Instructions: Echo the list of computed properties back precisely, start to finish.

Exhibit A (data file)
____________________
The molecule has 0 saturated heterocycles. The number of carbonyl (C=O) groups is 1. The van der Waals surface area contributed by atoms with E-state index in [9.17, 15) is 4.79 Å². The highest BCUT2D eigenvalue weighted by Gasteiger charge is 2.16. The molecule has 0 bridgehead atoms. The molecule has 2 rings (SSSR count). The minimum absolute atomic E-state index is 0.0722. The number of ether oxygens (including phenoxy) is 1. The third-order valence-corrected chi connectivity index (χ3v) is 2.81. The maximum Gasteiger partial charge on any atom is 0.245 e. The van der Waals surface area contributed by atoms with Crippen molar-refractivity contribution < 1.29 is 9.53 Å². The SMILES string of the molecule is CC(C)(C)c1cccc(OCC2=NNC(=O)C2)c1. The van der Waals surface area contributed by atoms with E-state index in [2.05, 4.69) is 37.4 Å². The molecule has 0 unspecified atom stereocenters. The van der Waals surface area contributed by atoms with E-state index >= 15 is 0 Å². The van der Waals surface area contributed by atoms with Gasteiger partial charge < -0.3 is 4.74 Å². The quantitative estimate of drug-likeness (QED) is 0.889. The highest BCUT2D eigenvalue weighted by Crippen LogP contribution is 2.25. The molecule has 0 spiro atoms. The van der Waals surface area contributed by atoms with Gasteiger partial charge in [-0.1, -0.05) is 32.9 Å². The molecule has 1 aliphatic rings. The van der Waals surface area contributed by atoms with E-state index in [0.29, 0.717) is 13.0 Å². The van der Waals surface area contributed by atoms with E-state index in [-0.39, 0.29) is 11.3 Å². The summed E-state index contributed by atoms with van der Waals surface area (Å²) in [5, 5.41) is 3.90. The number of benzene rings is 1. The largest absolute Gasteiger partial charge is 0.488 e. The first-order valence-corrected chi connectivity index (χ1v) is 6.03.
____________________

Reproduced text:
The molecule has 0 saturated heterocycles. The number of carbonyl (C=O) groups is 1. The van der Waals surface area contributed by atoms with E-state index in [9.17, 15) is 4.79 Å². The highest BCUT2D eigenvalue weighted by Gasteiger charge is 2.16. The molecule has 0 bridgehead atoms. The molecule has 2 rings (SSSR count). The minimum absolute atomic E-state index is 0.0722. The number of ether oxygens (including phenoxy) is 1. The third-order valence-corrected chi connectivity index (χ3v) is 2.81. The maximum Gasteiger partial charge on any atom is 0.245 e. The van der Waals surface area contributed by atoms with Crippen molar-refractivity contribution < 1.29 is 9.53 Å². The SMILES string of the molecule is CC(C)(C)c1cccc(OCC2=NNC(=O)C2)c1. The van der Waals surface area contributed by atoms with E-state index in [2.05, 4.69) is 37.4 Å². The molecule has 0 unspecified atom stereocenters. The van der Waals surface area contributed by atoms with E-state index >= 15 is 0 Å². The van der Waals surface area contributed by atoms with Gasteiger partial charge < -0.3 is 4.74 Å². The quantitative estimate of drug-likeness (QED) is 0.889. The highest BCUT2D eigenvalue weighted by Crippen LogP contribution is 2.25. The molecule has 0 spiro atoms. The van der Waals surface area contributed by atoms with Gasteiger partial charge in [-0.1, -0.05) is 32.9 Å². The molecule has 1 aliphatic rings. The van der Waals surface area contributed by atoms with E-state index in [0.29, 0.717) is 13.0 Å². The van der Waals surface area contributed by atoms with E-state index in [-0.39, 0.29) is 11.3 Å². The summed E-state index contributed by atoms with van der Waals surface area (Å²) in [5, 5.41) is 3.90. The number of benzene rings is 1. The largest absolute Gasteiger partial charge is 0.488 e. The first-order valence-corrected chi connectivity index (χ1v) is 6.03.